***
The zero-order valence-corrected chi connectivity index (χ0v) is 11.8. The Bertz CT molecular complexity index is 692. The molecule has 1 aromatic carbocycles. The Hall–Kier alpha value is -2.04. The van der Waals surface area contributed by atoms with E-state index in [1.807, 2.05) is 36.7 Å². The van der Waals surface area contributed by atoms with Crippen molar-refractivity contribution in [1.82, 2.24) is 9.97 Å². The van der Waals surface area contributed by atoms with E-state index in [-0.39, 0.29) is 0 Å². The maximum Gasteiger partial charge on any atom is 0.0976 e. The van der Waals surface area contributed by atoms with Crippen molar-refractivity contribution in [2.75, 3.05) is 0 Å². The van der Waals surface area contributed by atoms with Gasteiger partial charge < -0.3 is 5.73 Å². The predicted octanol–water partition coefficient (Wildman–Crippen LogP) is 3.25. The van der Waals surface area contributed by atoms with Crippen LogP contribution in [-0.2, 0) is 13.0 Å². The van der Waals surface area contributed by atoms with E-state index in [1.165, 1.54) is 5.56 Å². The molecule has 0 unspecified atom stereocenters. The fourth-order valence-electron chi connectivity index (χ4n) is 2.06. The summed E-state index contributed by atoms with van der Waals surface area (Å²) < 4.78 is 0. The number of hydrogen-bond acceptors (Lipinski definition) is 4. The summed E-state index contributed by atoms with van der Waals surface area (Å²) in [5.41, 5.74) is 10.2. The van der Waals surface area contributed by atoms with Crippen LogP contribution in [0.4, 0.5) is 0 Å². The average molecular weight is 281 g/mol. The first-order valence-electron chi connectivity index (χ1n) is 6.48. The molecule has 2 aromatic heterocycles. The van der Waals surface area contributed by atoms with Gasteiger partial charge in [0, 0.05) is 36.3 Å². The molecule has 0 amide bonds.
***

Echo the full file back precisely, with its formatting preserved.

The zero-order valence-corrected chi connectivity index (χ0v) is 11.8. The Bertz CT molecular complexity index is 692. The molecule has 1 aromatic carbocycles. The Hall–Kier alpha value is -2.04. The van der Waals surface area contributed by atoms with E-state index in [1.807, 2.05) is 36.7 Å². The van der Waals surface area contributed by atoms with Crippen molar-refractivity contribution in [1.82, 2.24) is 9.97 Å². The van der Waals surface area contributed by atoms with E-state index in [-0.39, 0.29) is 0 Å². The maximum Gasteiger partial charge on any atom is 0.0976 e. The van der Waals surface area contributed by atoms with Crippen molar-refractivity contribution in [2.75, 3.05) is 0 Å². The van der Waals surface area contributed by atoms with Gasteiger partial charge < -0.3 is 5.73 Å². The predicted octanol–water partition coefficient (Wildman–Crippen LogP) is 3.25. The van der Waals surface area contributed by atoms with Crippen LogP contribution in [-0.2, 0) is 13.0 Å². The van der Waals surface area contributed by atoms with E-state index in [1.165, 1.54) is 5.56 Å². The molecule has 0 unspecified atom stereocenters. The fourth-order valence-electron chi connectivity index (χ4n) is 2.06. The summed E-state index contributed by atoms with van der Waals surface area (Å²) < 4.78 is 0. The number of hydrogen-bond acceptors (Lipinski definition) is 4. The summed E-state index contributed by atoms with van der Waals surface area (Å²) in [5.41, 5.74) is 10.2. The van der Waals surface area contributed by atoms with Crippen LogP contribution in [0.4, 0.5) is 0 Å². The average molecular weight is 281 g/mol. The first-order valence-electron chi connectivity index (χ1n) is 6.48. The molecule has 2 aromatic heterocycles. The van der Waals surface area contributed by atoms with Gasteiger partial charge in [0, 0.05) is 36.3 Å². The molecule has 0 amide bonds.